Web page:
The issue is complex in that the prospect of achieving a lasting peace in long-standing conflicts is increased when the peace process incorporates constituencies not usually represented in traditional forms of elite-oriented mediation. These include women, minorities, indigenous groups and others. In this sense, the advocates of conflict transformation are correct, even if the more aggressive proponents of it may be doctrinaire in their rejection of conflict management and resolution. The trick is to avoid “either/or” situations, and to design a peace process which allows for dialogues at multiple levels which include actors across a broad spectrum. While a country may act officially in a conflict management or conflict resolution capacity, it can also encourage an inclusive overall peace process through creative support of grassroots initiatives to assist disenfranchised communities to play a role (this will be further discussed in Section 4).
Aligned to the question of what kinds of mediation a country like Canada might become involved in, is the issue of what power it brings to a mediation situation. The term “muscular mediation” was coined by Touval to describe a situation whereby a mediator is able to use “carrots and sticks” to bring the conflicting parties to agreement. This kind of mediation is only possible by a power which brings reward and coercive power to the table.5 Middle-power mediators do not have this power, but rely on “good offices,” professionalism and a reputation for fairness to be seen as potential mediators.6 Often, middle-power mediators can get the discussions going because they are seen to be “non-threatening,” but it is a great power, such as the US, that will conclude the process. But the role of the middle-power is crucial (if often unheralded) in opening up channels and getting the parties to the point where a process exists which can be built upon by a great power mediator.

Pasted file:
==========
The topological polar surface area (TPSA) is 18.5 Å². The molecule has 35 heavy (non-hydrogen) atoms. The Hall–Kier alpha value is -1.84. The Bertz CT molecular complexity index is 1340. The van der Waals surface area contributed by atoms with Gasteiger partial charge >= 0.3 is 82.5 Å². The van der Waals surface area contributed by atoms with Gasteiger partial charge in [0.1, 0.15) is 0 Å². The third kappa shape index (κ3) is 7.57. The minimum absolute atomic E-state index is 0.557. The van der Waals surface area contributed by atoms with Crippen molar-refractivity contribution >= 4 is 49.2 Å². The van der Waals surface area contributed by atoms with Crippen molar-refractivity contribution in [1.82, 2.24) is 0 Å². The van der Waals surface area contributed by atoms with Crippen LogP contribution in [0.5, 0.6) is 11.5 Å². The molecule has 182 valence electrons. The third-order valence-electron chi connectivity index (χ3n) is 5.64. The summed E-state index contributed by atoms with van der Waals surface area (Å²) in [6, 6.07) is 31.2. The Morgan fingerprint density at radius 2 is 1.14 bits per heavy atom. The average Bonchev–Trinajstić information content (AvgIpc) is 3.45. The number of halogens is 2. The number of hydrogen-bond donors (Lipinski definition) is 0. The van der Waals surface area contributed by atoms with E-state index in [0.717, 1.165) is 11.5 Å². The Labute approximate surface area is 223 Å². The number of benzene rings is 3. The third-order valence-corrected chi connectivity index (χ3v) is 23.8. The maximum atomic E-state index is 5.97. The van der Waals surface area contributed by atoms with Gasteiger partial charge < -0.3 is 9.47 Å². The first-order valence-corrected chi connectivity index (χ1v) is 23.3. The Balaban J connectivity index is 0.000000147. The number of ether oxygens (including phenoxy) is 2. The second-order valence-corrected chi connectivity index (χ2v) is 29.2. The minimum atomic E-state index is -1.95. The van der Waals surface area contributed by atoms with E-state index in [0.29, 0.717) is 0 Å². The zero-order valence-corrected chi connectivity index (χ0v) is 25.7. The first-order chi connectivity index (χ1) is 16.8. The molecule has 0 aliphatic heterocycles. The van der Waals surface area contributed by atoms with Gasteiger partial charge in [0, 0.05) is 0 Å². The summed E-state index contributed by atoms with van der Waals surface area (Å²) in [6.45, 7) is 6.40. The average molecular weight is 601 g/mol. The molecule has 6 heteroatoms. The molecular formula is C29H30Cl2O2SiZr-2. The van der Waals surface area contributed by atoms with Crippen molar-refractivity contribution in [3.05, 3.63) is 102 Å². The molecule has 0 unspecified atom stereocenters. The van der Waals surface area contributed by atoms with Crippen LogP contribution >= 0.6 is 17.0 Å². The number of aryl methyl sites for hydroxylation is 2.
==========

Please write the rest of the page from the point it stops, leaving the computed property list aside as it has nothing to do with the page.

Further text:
Involvement in mediation could raise issues regarding international justice. Can mediators help societies in conflict to achieve both peace and justice, and in what measure? Unless one side can completely defeat the other, only a negotiated agreement will end the fighting. Such a process will include, on one side or both, calls for amnesty or leniency – people who could keep fighting won’t agree to stop if they think they will be going to jail.
This problem is well-known in conflict mediation and resolution circles. It raises tensions between the needs of conflict resolution, and those of international justice.7 On its face, the choice is simple; those who have committed crimes either go to trial or they don’t. Either they are let off in hopes of ending the fighting – which inevitably means prioritizing the goal of saving future victims by trading away the ability to seek justice for past victims – or we prolong the fighting, thereby creating more victims, in hopes eventual of justice. The fact that this choice is made against the backdrop of a peace process whose ultimate success can never be assured further complicates the moral ambiguity inherent in these situations.